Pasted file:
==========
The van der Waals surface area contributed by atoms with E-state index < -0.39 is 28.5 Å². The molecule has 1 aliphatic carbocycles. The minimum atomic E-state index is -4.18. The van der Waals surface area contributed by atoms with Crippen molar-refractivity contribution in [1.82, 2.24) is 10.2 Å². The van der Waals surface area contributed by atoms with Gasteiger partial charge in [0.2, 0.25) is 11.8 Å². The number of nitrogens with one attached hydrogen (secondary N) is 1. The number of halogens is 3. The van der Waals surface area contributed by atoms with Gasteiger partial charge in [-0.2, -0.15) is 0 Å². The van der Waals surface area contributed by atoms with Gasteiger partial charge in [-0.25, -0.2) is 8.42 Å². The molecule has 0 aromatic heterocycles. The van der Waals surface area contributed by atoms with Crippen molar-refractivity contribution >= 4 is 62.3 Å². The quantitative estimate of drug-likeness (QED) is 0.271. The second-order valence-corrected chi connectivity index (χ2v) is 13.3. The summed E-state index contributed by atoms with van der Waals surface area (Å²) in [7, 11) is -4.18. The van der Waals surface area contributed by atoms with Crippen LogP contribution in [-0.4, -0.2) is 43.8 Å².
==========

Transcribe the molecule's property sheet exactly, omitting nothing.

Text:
The van der Waals surface area contributed by atoms with E-state index < -0.39 is 28.5 Å². The molecule has 1 aliphatic carbocycles. The minimum atomic E-state index is -4.18. The van der Waals surface area contributed by atoms with Crippen molar-refractivity contribution in [1.82, 2.24) is 10.2 Å². The van der Waals surface area contributed by atoms with Gasteiger partial charge in [0.2, 0.25) is 11.8 Å². The number of nitrogens with one attached hydrogen (secondary N) is 1. The number of halogens is 3. The van der Waals surface area contributed by atoms with Gasteiger partial charge in [-0.2, -0.15) is 0 Å². The van der Waals surface area contributed by atoms with Gasteiger partial charge in [-0.25, -0.2) is 8.42 Å². The molecule has 0 aromatic heterocycles. The van der Waals surface area contributed by atoms with Crippen molar-refractivity contribution >= 4 is 62.3 Å². The quantitative estimate of drug-likeness (QED) is 0.271. The second-order valence-corrected chi connectivity index (χ2v) is 13.3. The summed E-state index contributed by atoms with van der Waals surface area (Å²) in [7, 11) is -4.18. The van der Waals surface area contributed by atoms with Crippen LogP contribution in [-0.4, -0.2) is 43.8 Å².